GPN’s Labor Survey Report By Debbie Eisele

Ornamental growers reveal industry challenges

In an effort to gauge the labor landscape, Greenhouse Product News recently conducted a labor survey among growers, which unveiled critical insights into the prevailing challenges faced by this sector. 

The survey, conducted in April 2024, drew responses from across the U.S. and from a diverse range of growers, including traditional ornamental plants such as annuals, perennials, trees, shrubs, herbs and leafy greens — and a notable percentage also reported cultivating nontraditional crops like cannabis and cacti, succulents and xeric plants. 

The survey revealed that approximately 55% of respondents said that they did have enough labor in 2023, and about 45% of respondents said that they did not have adequate labor last year. For those experiencing shortages, 35% said less than 10% of their crops went unharvested, 28% noted 20% to 29% went unharvested, and 12% said that they had greater than 30% unharvested, highlighting the impact of labor scarcity on production efficiency and economic viability. 


In addressing labor shortages, 33% of participants reported using the H-2A program, indicating a reliance on foreign guest workers to supplement domestic labor. However, the complexities of the H-2A program, including legal processes and wage requirements, have posed significant challenges for growers. 

Responses varied and some expressed concerns over increased costs and wage spikes, while others highlighted the bureaucratic hurdles involved in the application process.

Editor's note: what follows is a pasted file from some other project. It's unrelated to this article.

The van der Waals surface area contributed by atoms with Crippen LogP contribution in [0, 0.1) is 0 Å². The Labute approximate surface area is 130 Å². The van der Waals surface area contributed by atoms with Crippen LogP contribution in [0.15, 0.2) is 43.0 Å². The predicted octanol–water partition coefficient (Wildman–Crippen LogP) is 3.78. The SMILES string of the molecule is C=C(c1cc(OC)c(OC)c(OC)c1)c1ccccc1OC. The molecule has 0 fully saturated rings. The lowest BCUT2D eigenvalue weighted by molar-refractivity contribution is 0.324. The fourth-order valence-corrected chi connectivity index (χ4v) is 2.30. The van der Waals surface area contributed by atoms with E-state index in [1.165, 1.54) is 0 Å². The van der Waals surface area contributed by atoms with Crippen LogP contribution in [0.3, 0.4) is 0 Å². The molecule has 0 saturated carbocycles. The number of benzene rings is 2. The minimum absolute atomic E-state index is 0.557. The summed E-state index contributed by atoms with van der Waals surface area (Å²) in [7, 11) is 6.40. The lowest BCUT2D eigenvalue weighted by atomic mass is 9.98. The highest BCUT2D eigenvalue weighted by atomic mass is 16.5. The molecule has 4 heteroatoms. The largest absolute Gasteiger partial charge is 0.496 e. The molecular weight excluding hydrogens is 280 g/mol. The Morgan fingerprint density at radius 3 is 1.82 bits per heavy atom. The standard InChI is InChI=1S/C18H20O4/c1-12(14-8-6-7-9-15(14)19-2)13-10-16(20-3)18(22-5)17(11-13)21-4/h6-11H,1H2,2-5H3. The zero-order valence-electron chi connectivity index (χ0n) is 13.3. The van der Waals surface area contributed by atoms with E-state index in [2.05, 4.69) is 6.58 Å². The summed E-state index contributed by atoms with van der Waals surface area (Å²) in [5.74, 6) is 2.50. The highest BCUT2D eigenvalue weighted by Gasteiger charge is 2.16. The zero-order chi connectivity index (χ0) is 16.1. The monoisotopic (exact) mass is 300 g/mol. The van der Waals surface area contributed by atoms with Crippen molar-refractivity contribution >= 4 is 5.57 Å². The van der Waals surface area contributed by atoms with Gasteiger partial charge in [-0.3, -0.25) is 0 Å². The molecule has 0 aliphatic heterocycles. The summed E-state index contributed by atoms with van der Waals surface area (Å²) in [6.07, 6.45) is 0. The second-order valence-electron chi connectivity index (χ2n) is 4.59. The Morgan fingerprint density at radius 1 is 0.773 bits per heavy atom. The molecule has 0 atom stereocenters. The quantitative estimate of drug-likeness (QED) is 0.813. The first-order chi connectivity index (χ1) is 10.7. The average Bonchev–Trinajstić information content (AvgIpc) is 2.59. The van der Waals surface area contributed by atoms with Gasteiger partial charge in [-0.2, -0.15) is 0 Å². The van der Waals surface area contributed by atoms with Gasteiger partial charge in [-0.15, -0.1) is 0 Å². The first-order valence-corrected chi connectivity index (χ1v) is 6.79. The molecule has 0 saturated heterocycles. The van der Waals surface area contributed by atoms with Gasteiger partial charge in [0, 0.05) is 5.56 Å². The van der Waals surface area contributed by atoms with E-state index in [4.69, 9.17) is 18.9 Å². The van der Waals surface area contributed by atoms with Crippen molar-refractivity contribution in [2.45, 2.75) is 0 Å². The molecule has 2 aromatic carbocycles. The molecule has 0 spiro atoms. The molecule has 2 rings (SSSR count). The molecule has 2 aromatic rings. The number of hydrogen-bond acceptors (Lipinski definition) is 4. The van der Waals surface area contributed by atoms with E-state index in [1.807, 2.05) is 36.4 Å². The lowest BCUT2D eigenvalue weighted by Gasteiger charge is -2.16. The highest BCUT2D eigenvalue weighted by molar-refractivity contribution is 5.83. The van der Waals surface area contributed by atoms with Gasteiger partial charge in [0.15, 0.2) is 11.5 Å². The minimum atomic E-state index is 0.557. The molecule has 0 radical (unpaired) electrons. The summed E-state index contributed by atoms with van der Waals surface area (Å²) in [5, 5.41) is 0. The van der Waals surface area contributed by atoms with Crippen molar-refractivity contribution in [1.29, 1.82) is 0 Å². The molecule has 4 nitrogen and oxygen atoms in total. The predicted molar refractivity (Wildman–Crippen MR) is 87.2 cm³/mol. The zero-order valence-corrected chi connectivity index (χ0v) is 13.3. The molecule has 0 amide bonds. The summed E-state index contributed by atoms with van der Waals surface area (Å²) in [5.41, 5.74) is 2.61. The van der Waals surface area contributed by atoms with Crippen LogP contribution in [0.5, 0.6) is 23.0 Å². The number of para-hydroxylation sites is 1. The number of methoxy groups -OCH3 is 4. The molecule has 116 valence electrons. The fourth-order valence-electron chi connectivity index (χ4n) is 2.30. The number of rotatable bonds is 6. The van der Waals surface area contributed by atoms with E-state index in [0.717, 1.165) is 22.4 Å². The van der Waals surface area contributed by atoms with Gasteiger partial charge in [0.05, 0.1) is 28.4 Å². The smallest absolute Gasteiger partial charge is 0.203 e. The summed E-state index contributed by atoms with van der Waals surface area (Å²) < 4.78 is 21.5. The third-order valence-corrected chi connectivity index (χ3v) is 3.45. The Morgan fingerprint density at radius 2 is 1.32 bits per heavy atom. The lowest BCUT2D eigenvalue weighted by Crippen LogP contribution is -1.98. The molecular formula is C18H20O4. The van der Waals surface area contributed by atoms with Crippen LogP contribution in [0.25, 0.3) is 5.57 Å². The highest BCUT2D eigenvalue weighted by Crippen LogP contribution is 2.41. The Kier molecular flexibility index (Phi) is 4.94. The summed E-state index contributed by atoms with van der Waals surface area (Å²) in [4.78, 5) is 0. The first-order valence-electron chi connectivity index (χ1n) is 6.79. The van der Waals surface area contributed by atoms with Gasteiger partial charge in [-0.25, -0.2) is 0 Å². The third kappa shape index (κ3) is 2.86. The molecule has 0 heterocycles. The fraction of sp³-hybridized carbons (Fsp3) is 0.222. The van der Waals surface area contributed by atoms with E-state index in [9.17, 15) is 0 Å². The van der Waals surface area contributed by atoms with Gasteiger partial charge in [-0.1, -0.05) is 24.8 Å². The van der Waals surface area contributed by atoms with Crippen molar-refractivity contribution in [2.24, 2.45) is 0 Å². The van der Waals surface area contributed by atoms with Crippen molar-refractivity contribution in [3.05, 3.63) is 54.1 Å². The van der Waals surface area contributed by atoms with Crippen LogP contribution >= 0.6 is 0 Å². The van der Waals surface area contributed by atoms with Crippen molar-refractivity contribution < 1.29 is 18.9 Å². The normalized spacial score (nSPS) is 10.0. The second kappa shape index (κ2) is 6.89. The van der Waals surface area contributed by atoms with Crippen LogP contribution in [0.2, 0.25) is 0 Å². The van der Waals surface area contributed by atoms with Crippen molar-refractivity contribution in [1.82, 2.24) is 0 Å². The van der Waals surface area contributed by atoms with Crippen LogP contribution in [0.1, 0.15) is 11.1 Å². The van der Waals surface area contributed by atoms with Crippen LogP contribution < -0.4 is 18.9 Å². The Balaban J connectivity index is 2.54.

Additionally, a considerable percentage (42%) of respondents expressed a willingness to outsource the H-2A recruiting and management process entirely, reflecting a growing trend towards seeking external assistance to navigate the intricacies of labor procurement.


To mitigate labor shortages, the survey identified 41% of respondents will turn to automation as a predominant strategy, with many planning to automate various aspects of operations. 

Pruning emerged as a primary focus for automation, which underscores the industry’s shift towards mechanized solutions to streamline production processes and reduce reliance on manual labor. 


In addition to quantitative data, the survey captured qualitative insights from respondents, which highlighted the multifaceted nature of labor challenges in the industry. 

“Customers are reluctant to pay the price increases needed to sustain the year after year labor increases,” said one survey participant. 

Concerns ranged from legislative barriers and recruitment difficulties to generational attitudes towards agricultural work. 

“Finding labor that wants to work in ag is more challenging than just finding people,” noted another respondent. 

These reflections underscored the need for holistic approaches that address not only immediate labor shortages but longer term labor issues affecting the industry.